What are the signs and symptoms of hepatitis B?
Hepatitis B often doesn’t show symptoms, and it usually goes away on its own. Most people don’t even know they have it. When there are hepatitis B symptoms, it can feel like the flu.
Hepatitis B often has no symptoms.
About half of adults with hepatitis B never get any symptoms. The symptoms can also feel like other illnesses, like the flu. So it’s possible to have the infection and not know it.
Symptoms of hepatitis B
When people do show signs of hepatitis B, they usually show up between 6 weeks and 6 months after they got the virus. Hepatitis B symptoms typically last for a few weeks, but can sometimes stick around for months.
These are the signs and symptoms of hepatitis B:
- feeling really tired
- pain in your belly
- losing your appetite
- nausea and vomiting
- pain in your joints
- dark-colored urine (pee)
- pale, clay-colored bowel movements (poop)
- jaundice — when your eyes and skin get yellow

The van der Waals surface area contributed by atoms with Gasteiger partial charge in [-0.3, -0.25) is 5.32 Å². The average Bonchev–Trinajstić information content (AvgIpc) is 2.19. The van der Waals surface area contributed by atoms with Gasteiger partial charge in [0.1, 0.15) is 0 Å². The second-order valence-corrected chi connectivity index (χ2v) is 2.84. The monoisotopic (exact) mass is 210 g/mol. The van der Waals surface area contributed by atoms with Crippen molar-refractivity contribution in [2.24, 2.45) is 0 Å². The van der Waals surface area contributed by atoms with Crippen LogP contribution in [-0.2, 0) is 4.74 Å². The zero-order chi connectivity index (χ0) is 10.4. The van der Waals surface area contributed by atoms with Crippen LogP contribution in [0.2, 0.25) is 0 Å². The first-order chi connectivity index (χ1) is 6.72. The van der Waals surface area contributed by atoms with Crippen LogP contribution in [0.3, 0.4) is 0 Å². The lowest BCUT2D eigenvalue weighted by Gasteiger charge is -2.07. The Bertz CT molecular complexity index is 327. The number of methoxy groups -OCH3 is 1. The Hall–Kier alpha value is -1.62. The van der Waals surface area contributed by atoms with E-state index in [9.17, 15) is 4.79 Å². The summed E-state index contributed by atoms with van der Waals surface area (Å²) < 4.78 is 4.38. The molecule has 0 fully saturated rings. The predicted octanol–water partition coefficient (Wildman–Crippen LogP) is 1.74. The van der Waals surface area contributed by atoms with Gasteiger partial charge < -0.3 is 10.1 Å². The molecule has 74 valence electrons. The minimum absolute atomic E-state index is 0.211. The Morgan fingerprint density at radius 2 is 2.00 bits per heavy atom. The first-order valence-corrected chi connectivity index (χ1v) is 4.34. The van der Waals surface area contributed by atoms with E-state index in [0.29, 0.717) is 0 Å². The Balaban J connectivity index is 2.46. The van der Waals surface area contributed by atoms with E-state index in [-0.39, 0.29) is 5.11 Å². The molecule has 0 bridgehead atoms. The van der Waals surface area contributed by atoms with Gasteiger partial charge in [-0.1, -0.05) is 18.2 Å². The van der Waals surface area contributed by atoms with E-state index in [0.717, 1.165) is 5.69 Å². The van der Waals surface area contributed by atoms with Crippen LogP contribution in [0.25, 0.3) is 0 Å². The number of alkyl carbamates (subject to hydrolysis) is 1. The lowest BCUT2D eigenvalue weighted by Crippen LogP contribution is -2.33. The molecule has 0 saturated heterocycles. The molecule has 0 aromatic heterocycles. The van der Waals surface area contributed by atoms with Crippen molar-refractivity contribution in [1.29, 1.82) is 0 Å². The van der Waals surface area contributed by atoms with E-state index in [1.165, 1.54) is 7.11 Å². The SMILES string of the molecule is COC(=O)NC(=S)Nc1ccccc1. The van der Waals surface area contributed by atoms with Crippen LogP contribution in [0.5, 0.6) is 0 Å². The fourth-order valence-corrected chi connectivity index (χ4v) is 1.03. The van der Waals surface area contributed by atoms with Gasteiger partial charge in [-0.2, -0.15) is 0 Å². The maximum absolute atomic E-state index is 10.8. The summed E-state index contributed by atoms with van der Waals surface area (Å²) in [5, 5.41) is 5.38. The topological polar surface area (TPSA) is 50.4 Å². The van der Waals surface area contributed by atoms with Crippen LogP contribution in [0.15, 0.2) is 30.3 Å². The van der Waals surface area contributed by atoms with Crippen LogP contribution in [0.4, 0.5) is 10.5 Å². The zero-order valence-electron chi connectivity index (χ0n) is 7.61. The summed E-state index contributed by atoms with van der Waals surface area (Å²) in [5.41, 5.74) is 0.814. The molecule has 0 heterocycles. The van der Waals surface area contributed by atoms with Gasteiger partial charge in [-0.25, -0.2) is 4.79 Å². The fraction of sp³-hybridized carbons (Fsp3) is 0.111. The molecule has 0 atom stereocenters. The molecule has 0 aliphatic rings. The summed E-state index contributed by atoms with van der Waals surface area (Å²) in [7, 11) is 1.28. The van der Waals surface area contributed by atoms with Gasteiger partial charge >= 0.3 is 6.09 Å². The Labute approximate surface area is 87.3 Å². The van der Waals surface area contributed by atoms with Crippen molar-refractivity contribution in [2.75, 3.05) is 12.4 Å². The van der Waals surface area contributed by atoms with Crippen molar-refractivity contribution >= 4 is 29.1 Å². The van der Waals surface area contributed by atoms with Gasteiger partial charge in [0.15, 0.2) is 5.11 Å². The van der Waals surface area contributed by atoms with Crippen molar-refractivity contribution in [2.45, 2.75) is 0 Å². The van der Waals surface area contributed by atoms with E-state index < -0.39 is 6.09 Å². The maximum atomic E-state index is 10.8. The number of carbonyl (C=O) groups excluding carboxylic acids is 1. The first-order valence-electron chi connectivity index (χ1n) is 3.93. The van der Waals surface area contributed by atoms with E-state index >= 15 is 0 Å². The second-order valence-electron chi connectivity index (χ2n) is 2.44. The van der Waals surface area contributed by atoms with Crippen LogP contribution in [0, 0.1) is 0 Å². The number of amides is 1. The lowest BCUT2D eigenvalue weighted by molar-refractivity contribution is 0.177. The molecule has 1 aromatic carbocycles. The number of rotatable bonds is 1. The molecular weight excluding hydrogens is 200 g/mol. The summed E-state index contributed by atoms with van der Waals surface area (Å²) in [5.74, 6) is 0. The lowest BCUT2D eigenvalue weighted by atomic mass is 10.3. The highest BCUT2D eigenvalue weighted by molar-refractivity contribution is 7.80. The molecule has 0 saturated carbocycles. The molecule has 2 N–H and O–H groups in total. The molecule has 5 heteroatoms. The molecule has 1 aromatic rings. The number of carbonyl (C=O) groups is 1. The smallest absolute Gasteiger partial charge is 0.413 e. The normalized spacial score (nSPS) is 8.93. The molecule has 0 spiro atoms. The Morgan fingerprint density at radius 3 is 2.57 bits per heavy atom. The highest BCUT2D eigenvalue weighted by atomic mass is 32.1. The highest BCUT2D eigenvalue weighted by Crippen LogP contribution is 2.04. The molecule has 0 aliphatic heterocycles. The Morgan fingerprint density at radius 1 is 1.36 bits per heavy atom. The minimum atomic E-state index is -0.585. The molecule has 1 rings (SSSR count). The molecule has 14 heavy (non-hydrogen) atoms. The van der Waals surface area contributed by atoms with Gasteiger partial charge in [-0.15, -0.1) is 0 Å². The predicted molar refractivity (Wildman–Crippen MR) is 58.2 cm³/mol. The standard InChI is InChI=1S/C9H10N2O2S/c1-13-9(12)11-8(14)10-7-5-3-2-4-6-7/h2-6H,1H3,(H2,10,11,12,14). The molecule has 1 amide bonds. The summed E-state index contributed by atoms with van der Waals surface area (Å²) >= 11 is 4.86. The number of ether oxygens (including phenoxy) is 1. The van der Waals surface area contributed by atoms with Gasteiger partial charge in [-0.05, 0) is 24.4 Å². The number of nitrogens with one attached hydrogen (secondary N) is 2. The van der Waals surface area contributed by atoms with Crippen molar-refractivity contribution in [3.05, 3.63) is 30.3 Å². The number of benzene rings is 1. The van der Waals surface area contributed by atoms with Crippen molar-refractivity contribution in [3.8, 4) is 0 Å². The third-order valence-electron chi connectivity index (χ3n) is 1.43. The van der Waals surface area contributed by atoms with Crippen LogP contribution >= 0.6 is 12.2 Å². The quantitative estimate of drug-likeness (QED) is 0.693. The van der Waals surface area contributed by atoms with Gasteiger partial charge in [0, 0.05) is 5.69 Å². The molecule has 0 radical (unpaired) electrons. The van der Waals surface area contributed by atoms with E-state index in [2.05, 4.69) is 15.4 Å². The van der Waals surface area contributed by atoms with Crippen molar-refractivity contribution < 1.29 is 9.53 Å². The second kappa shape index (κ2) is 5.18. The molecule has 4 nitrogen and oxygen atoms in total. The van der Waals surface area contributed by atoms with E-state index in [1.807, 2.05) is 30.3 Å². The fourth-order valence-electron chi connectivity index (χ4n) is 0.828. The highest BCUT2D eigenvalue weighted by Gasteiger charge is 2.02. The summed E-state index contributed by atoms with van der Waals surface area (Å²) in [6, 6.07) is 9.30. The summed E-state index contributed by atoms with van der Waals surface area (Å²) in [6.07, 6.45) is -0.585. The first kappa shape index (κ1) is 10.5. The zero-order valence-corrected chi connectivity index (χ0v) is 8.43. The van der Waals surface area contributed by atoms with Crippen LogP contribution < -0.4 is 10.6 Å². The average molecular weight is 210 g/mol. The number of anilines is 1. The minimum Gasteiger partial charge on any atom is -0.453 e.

If you have any symptoms of hepatitis B, it’s important to check with a doctor or nurse for testing. Hepatitis B usually will go away by itself, but it may become chronic and seriously damage your liver.
What are the symptoms of chronic hepatitis B?
About 1 in 20 people who get hepatitis B as adults become “carriers,” which means they have a chronic (long-lasting) hepatitis B infection. Carriers are more likely to pass hepatitis B to other people. Most carriers are contagious — meaning they can spread hepatitis B — for the rest of their lives.
Hepatitis B infections that last a long time may lead to serious liver diseases like cirrhosis and liver cancer. About 1 in 5 people with chronic hepatitis B die from it. There are medicines that can help treat chronic hepatitis B infections.
Most babies who get hepatitis B develop chronic infection, unless they get treated right away. But treatments almost always work if your baby gets them quickly. That’s why it’s important for pregnant people to get tested for hepatitis B.